The excavations at the Ancient Agora of Athens, which began in 1931, represent without question the greatest contribution made by the American School of Classical Studies (ASCS) to Greek archaeology.
With the majority of the expanse uncovered thanks to the School and its donors, such as the Rockefeller Foundation, excavations at the site have led to the discovery of some 160,000 items dating from Neolithic times to the 19th century.
Thanks are also due to the School for its work in reconstructing the Stoa of Attalos and its transformation into a museum in 1956.
Now, despite the economic crisis that has hurt every area of cultural and research activity, the ASCS is not only continuing its work tirelessly, but has even picked up the pace, bringing the kind of good news that we so sorely need with the recent announcement by the general secretary of the Ministry of Culture, Lina Mendoni, the director of the ASCS, Jack Davis, and the head of the First Ephorate of Antiquities, Eleni Kourinou, that the first floor of the Stoa, which has been closed for the past 30 years, will be opened to the public in mid-May.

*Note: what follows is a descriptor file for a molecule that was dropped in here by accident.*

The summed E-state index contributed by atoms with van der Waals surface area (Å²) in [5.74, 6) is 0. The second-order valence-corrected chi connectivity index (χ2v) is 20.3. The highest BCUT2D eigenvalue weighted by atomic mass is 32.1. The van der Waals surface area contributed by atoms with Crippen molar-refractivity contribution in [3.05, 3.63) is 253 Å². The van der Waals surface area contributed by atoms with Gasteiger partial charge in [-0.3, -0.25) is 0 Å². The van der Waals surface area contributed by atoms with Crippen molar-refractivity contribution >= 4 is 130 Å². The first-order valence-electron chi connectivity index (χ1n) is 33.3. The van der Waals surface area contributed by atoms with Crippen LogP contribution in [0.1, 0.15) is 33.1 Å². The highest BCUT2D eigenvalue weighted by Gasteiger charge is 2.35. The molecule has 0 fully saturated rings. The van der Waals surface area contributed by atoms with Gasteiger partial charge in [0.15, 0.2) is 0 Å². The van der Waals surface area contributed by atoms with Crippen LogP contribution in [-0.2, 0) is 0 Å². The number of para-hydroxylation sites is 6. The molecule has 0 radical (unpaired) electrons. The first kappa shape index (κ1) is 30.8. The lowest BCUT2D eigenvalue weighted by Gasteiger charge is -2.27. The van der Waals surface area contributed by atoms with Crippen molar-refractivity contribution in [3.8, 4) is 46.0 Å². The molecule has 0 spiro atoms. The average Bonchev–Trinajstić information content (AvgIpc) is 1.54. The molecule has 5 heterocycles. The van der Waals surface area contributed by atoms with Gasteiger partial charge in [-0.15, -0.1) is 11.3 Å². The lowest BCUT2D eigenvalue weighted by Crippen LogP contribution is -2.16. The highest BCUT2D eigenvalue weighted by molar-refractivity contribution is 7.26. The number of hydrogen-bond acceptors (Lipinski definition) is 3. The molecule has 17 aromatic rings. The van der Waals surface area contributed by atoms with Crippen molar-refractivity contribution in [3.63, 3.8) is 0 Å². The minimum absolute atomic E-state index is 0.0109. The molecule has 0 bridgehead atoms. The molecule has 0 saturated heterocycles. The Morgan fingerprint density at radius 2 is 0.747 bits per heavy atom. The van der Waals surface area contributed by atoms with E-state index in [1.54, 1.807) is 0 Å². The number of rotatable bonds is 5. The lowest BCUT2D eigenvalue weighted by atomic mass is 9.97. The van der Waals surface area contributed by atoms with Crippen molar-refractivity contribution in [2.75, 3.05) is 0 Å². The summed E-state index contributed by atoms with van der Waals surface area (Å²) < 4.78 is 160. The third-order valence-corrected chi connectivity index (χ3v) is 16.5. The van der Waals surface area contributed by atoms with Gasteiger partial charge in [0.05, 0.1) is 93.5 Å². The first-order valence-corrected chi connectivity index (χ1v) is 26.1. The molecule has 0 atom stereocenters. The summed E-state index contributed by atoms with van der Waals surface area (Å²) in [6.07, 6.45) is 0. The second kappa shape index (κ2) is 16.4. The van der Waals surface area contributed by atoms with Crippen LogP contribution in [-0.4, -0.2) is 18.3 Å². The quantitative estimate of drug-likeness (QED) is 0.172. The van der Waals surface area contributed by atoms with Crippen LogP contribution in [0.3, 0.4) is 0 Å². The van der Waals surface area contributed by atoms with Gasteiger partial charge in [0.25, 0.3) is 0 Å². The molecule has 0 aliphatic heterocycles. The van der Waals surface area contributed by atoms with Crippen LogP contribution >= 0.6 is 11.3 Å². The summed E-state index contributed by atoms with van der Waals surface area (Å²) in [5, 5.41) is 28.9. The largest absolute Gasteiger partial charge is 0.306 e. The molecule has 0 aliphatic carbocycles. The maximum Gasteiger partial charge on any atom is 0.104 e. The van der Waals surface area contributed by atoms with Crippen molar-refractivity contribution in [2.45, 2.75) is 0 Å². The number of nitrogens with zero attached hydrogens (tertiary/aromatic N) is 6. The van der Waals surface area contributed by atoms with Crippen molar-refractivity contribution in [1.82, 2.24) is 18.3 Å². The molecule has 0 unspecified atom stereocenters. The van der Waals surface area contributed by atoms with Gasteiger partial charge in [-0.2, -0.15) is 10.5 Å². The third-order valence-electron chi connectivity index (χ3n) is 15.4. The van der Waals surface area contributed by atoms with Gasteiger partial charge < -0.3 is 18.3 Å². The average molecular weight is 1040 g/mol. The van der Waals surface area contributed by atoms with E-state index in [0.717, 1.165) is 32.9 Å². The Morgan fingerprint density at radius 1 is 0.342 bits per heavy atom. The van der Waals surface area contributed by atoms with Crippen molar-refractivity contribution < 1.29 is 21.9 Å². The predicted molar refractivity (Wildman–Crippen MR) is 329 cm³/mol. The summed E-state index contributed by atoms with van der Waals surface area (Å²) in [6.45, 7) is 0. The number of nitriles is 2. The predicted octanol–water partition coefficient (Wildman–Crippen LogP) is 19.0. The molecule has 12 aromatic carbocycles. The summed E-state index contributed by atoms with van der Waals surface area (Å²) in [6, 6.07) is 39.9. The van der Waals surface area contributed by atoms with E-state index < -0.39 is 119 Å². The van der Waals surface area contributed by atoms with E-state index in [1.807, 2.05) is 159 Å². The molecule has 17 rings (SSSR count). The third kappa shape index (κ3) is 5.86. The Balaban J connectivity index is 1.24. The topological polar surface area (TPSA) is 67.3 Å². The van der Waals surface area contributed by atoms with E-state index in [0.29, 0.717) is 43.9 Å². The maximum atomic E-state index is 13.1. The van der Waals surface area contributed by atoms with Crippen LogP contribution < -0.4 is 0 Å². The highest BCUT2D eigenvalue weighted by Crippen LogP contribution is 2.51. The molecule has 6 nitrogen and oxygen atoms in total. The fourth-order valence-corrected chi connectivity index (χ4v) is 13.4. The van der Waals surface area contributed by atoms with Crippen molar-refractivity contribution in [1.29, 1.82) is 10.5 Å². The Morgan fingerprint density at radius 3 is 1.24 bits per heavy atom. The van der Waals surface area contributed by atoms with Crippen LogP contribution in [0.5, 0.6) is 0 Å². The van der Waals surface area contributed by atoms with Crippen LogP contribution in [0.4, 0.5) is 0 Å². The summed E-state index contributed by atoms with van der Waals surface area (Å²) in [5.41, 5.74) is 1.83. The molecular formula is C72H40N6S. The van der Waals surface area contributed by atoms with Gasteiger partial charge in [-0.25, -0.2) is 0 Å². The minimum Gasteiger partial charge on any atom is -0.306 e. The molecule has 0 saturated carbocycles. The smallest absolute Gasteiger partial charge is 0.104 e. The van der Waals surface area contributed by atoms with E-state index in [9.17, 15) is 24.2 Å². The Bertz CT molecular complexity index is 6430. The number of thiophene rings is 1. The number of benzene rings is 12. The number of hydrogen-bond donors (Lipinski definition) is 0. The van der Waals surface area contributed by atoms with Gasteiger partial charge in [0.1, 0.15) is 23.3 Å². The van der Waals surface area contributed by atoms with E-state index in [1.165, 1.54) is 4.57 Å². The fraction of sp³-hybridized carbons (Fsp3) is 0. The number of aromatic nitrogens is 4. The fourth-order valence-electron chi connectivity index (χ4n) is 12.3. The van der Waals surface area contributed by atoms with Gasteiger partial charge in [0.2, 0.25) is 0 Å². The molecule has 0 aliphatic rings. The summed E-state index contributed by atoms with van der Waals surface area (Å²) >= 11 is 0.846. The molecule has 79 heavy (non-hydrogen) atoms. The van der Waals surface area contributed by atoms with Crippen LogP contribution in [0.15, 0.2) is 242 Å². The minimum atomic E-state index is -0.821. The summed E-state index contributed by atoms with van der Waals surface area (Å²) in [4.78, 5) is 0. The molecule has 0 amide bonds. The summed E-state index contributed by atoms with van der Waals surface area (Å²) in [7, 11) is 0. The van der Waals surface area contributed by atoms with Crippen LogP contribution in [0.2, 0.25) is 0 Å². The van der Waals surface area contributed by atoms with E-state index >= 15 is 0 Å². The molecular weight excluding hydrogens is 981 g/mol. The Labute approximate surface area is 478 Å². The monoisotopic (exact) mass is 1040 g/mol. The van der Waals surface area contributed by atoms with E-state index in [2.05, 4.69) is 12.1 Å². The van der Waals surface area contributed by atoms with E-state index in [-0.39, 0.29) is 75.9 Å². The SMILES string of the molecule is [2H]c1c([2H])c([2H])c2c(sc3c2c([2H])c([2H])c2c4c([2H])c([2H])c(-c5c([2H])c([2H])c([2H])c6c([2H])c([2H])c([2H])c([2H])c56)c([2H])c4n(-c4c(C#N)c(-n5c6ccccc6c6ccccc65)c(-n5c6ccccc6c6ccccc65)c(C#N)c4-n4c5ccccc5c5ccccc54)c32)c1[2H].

The Stoa of Attalos is among Athens?s finest monuments. Archaeological research has revealed that the ancient shopping mall was built in 150 BC by Attalos II, king of Pergamon, who gifted it to Athens.
Revival of the site
Most recently, the Stoa of Attalos hosted the 2003 European Union Summit, where Cyprus?s accession to the EU was signed.
The opening of the first floor of the Stoa is part of an initiative for the revival of the Ancient Agora run jointly by the ASCS, the Culture Ministry and the First Ephorate of Antiquities. The project has a total budget of 964,000 euros and is co-funded by the European Union and the Public Investment Program of the Development Ministry.
Once the first floor of the Stoa opens to the public, it will house an exhibition of sculptures found during excavations at the Ancient Agora, representing Athenian art from the Late Classical, Hellenistic and Roman periods. The 56 objects that comprise the permanent exhibition are a rare treat as they have never been shown to the public before.
The views from the first floor of the Stoa and the exhibition are expected to boost visits to the site and raise interest in the entire Agora. Also part of the project to promote the archaeological site is a digital archive of photographs, plans and notes from the excavations of the site that will be compiled into a program for virtual tours in a portal designed not just for experts, but also for laymen who want to learn more about the site, as well as researchers of Classical antiquities.